To achieve this goal, the serious game will first put armed actors in the shoes of civilians trapped in conflict and thereby sensitize them to the various protection needs and rights civilians have. Topics to be incorporated in the gaming content can include: stigmatization of civilians, consequences suffered from a lack of applied distinction (by armed actors) between combatants and civilians, disproportionate use of force, conflict-related sexual violence, extortion, arbitrary arrest and detention, forced displacement, and suffering caused by excessive use of force by security forces in law enforcement contexts.  

The game will then permit the armed actors to practice modifications to their behaviors and actions so that they better respect the rights of civilians, such as when operating checkpoints, calling in for close air support or plan for civilian evacuations. The content for storyboard(s) and connected decision-making trees for the players to navigate through will be provided by CIVIC.  

CIVIC is a nonprofit organization. We welcome creative, effective and cost-sensitive proposals that take a Good/Better/Best approach.  

Project Description 

The serious game app in this project will support and strengthen the pedagogical teaching by CIVIC’s Nigeria team when engaging with the Nigerian military and other security forces to instill a Protection of Civilians (POC) mindset and practical POC reflexes towards civilians when they encounter them before, during, and after their operations. The serious game app will support and complement face-to-face analog or ‘face-to-face’ virtual training sessions (including scenario-based exercises) that CIVIC has been undertaking with the Nigerian security forces at various institutional levels. This serious game app will be the first for CIVIC. It should be developed with a view to potentially expand upon with ease, so as to include more protection issues and different storylines and avatars.      

By realistically immersing the player in Nigeria’s conflict contexts, the game seeks to sensitize Nigerian security forces to the protection challenges civilians face. The game will test the players’ understanding and recognition of the various dilemmas and vulnerabilities that different civilians face when trapped in conflict (e.g., children, women, the disabled, and the elderly). As a subsequent step, the game will instill different protection reflexes amongst the players to adapt their specific behavior as a security force member to avoid and/or mitigate civilian harm. The contractor will be expected to creatively think through how to provide interesting formats, including with engaging audio and visual support to meet the deliverables above.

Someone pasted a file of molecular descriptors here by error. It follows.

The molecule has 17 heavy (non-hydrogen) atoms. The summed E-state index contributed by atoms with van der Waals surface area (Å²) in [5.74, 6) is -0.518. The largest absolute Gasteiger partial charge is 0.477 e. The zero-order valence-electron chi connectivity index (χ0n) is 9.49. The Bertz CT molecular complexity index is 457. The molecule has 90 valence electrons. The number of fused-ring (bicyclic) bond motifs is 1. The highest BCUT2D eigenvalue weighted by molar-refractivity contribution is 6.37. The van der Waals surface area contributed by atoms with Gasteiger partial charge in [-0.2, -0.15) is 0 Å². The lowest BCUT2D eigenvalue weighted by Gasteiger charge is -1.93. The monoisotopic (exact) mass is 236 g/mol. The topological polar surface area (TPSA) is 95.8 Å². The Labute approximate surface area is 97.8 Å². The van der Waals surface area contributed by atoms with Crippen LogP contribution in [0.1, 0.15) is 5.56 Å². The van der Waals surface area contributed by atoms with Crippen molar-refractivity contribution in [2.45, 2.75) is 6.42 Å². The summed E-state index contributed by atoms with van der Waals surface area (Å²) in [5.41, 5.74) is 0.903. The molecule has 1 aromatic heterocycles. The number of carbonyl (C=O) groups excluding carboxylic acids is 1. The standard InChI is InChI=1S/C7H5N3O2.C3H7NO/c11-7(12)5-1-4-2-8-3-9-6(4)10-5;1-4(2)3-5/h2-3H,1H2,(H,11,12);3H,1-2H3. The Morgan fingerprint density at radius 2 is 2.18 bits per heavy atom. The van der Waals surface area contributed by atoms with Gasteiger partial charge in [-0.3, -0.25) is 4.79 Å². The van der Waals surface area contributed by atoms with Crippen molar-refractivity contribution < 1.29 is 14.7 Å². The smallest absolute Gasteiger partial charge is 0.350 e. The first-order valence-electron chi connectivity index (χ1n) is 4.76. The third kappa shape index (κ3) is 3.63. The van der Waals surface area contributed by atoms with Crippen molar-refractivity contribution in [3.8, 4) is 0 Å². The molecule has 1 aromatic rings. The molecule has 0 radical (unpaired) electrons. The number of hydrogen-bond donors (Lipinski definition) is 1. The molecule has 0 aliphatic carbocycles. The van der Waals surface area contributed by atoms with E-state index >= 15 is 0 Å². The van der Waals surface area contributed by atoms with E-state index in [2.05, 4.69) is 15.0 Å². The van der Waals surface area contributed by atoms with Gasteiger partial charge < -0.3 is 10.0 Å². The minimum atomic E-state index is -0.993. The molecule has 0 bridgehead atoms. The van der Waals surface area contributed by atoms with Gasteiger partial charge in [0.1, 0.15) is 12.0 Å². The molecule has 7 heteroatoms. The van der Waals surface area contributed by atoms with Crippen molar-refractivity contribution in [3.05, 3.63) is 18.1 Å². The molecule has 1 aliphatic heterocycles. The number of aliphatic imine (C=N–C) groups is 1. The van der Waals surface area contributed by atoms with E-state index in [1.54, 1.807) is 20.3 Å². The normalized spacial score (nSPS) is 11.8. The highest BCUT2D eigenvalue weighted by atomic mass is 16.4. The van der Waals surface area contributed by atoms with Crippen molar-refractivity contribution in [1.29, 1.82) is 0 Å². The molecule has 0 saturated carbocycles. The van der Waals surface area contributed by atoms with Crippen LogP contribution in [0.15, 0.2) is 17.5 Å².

The game may be displayed on our website, shared with our donors, and used in presentations by staff to illustrate the variety of approaches CIVIC uses to influence the mindset and behavior of armed actors towards civilians. The selected contractor will be expected to work closely with CIVIC’s Senior Protection Advisor based out of Washington D.C as well as CIVIC’s Nigeria program team, particularly the Nigeria Country Director and Senior Military Advisor.  

You will find full details here. The deadline for proposals in 25 August 2020.

Should the rules of war be included in computer games?

As the BBC reports, the International Committee of the Red Cross would like video game manufacturers to make their games more compliant with international humanitarian law:

The Red Cross wants to have a greater influence in the virtual world of battlefields.

The aid organisation is arguing that as virtual war games are becoming close to reality, the rules of war should be included.

It claims games such as Medal of Honour, or Call of Duty should make sure that actions which could be war crimes are not rewarded with victory in a virtual battle.

In the report, Bohemia Interactive—maker of the Arma series of realistic first-person shooters—notes that they have already have in-game penalties for inappropriate use of force. (Many of the scenarios in the Arma series also deal with stabilization operations, humanitarian intervention, and similar issues.)

For previous PAXsims coverage of this issue see: